The first study evaluated the efficacy of no-till planting into winter annuals for improved stand establishment by i) evaluating switchgrass yield, density, and height when planted into winter annuals (wheat, rye, barley, and oats), and a fallow control; and by, ii) evaluating three seeding dates (March, May, and June) into each of these winter annuals and the control. Plots were established in 2009 and 2010 in a split-block design, with three replications at three sites in Tennessee. Switchgrass frequency for the establishment year 2009 differed by location, and overall success was low and patterns among locations were not consistent. Switchgrass yield was generally greatest when planted in either March or May.  For both years, oats, barley and wheat were among the best winter annual treatments; and, all visually aided in establishment compared to the fallow control. Establishment in 2010 was generally greatest when planted in March or May for all locations. Overall, this study indicates that integrating winter cover crops promotes switchgrass stand establishment and may prove to be a promising management practice in the Southeast for the emerging biofuel industry.

Initiation of the study utilizing small grains to aid in switchgrass establishment, Plant Sciences Unit, Knoxville, TN.

The experimental objective of the second study was to test the efficacy of dormant-season planting to enhance switchgrass establishment in the upper-South. Specifically by: i) evaluating three dormant-season planting dates versus a growing-season control; ii) evaluating two seeding rates for dormant-season planting; and, iii) by comparing high and low dormancy seed lots for both rate and date combinations. Four planting dates (1 December, 1 February, 15 March, and 1 May), two seeding rates (6 and 9 lbs PLS ac-1), and two dormancy groups (high and low) were established at two locations in Tennessee. Switchgrass frequency differed, but overall success was low and patterns between the two locations were not consistent. For both years, seed dormancy levels and seeding rates did not affect establishment success. Generally, switchgrass frequencies were visually greatest when planted in March, and yield was visually highest when the high-dormancy seed lot was used. Therefore, seeding at a higher rate may cause negligible effects and may not prove to be economically practical; however, these results need to be validated over a wider range of soils and climatic conditions. Nevertheless, planting under dormant-season and high-dormant seed conditions may be utilized as a management tool to aid in switchgrass stand establishment and increase the cellulosic production for producers in the Southeastern U.S.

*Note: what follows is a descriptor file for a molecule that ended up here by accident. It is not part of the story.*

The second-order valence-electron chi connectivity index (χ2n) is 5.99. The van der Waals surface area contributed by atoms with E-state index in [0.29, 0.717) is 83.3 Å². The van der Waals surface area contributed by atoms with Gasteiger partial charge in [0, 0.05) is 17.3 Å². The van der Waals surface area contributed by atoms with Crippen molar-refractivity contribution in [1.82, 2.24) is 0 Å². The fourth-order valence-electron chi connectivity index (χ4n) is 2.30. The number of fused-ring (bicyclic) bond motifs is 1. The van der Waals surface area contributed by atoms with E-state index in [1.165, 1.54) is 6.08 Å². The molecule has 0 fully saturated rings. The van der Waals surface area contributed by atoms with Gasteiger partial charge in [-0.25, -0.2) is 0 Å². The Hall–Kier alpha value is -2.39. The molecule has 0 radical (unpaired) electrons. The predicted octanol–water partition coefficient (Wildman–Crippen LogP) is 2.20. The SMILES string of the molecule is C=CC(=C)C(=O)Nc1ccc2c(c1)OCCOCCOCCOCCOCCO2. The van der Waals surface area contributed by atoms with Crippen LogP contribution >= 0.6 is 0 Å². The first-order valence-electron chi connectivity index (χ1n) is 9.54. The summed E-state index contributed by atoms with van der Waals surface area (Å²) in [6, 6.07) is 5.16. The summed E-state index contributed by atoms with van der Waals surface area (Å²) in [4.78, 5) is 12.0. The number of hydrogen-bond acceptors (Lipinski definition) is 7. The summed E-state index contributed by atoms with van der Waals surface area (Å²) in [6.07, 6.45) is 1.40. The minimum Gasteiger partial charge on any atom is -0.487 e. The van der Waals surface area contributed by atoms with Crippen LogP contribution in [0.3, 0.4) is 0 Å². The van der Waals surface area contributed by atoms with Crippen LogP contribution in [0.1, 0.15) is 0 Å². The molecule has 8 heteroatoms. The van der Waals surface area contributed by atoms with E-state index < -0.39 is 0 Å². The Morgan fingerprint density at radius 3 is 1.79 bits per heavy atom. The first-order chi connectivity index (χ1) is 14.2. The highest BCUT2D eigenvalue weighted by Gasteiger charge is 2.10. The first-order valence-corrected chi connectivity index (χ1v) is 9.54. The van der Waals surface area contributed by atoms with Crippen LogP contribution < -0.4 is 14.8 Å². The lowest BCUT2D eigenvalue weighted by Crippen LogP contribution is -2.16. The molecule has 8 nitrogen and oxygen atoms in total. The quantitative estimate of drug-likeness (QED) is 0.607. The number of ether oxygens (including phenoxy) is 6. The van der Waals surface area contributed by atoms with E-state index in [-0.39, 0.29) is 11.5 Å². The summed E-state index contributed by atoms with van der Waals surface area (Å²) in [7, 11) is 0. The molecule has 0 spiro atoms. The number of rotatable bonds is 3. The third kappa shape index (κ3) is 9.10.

A Forestry, Wildlife & Fisheries student conducting vegetation sampling to quantify wildlife habitat on native warm season grasses at one of the Conservation Innovation Grant study sites.

Lastly, a third experiment is underway to validate successful treatment results from the two establishment studies mentioned above (dormant-season and small grain study). This experiment will evaluate the efficacy of dormant season plantings and insecticide treated seed of NWSG in winter wheat cover crop systems in the upper South.  Specifically, by: i) evaluating the winter wheat cover crop stand effect on NWSG establishment, based on ‘good’ and less vigorous or ‘poor’ stands of wheat; ii) testing NWSG establishment and efficiency of insecticide/fungicide (Gaucho XT) treated seeds;  and, iii) comparing wheat stand establishment, insecticide and non-insecticide treated amongst switchgrass, big bluestem, and gamagrass populations when dormant-season planted. The whole plot design is winter wheat fertility rates (good and poor: 60 versus 0 units ac-1, respectively).  The split-plot treatments include insecticide treated and non-treated seed of native warm season grasses. The experimental treatment combination will be replicated 3 times and over 2 locations.